Pantha du Prince
By Mark Abraham & Chet Betz | 9 March 2007
This Bliss is an answer to prayers for dance floor communiqués and 4/4 body politics. Here spins Hendrik Weber, his coincidentally-shared family name more than just a caustic subversion of the white collar hum-drums of Max, his analogue infestations joining other rogue artists like Ricardo Villalobos in necrotizing the fascisms of Detroit Techno and Chicago House. Weber’s a sure-footed cowpoke who tames the frontier between those cities (and also New York, Berlin, Hamburg, and Paris, the routes between which are where much of this material was composed). Afterwards, he’s a starry-eyed facelift who washes this modified geography in a stew of avant-garde noise, Slowdive daydreams, and minimalist-inspired calculus. His stare’s pretty minimal, too; in concerts he’s nonchalant, reserved, involved in the process. This process — this bliss — isn’t about one human funking up other humans; it’s about humans funking together, and as a result Weber’s music won’t give us glory notes or the kinds of tension and release we’ve been trained to expect. Instead it offers stories and politics; it is post-structuralist Lego built on The History of Sexuality at least as much as it is a chance for us to sport our new dancing shoes.
Yes, we just dropped the Foucault bomb. But think about what a dance floor is like. Then reduce Foucault’s voluminous shit to his basic point: power is about relationships, and relationships compose power. Or, check this diagram out:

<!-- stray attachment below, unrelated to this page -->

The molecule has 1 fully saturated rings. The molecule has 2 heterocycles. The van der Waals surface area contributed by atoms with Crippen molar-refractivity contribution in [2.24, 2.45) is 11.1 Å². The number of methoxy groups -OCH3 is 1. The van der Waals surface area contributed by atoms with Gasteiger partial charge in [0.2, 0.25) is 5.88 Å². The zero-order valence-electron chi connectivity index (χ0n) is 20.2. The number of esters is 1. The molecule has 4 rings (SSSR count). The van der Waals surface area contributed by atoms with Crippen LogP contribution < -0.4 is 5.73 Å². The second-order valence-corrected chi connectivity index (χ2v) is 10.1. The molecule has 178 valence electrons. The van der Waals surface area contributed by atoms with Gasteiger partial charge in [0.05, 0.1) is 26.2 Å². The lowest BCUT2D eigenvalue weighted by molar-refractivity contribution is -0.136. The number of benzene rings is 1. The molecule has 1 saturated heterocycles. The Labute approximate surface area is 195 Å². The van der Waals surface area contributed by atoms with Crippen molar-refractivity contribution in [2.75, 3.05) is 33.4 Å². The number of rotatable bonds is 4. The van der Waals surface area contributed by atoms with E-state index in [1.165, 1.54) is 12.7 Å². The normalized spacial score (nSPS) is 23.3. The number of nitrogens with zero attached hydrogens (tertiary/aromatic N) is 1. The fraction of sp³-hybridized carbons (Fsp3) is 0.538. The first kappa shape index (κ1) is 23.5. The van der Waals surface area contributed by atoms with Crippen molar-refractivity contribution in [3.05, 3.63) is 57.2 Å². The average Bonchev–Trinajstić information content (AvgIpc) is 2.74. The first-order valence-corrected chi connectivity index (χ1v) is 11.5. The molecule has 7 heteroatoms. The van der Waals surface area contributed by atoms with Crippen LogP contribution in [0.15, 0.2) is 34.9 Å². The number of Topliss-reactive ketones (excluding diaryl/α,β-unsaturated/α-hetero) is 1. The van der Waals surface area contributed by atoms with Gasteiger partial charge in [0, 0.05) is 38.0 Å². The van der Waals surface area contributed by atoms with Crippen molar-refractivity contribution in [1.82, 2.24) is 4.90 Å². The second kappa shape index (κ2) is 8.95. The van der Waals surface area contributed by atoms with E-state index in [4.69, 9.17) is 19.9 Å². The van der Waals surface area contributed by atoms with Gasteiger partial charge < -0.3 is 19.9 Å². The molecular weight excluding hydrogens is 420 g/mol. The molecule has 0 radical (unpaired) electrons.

Point being, Foucault’s concept of power is only as complex as the intimate relationships that make it up. So, in our world of “-isms,” incredibly so. But on a dance floor, if you can imagine those “-isms” relegated to the outside world — as Dirty Dancing, the video for “Beat It,” Save the Last Dance, West Side Story, and that movie where Antonio Banderas teaches inner-city school children modern values through the power of dance (that Mark’s friend Jo Chim totally plays Alfre Woodard’s secretary in) have all totally proved is realistic — then you can start to move towards a politics of dance culture, or rather a culture that is political for being apolitical. If you remove those relationships of subordination, which in Pantha du Prince’s language are expressed as house/techno, dance/IDM, inside/outside, and organic/synthetic binaries, but also just as counterintuitive builds that avoid the typical hierarchies of sound and tone through which house and techno have developed — if you can create that hybrid of everything that privileges nothing — you get a party that is about the party rather than a party that services the partiers who have the most money, or the least chest hair, or the best pair of sneakers, or who recognize those hierarchies of sound in the first place. Because (and Villalobos is great at this, too) the point is to excise the “-isms” while leaving the prefixes intact. Celebrate knowledge; get rid of academia. Celebrate race; get rid of racism. Etc. It’s about leveling the playing field so that all desires are equal. In Pantha du Prince’s labyrinth of gorgeous, galloping sound, we are all lost equally, and the only way out is to tear that fucker up. Together.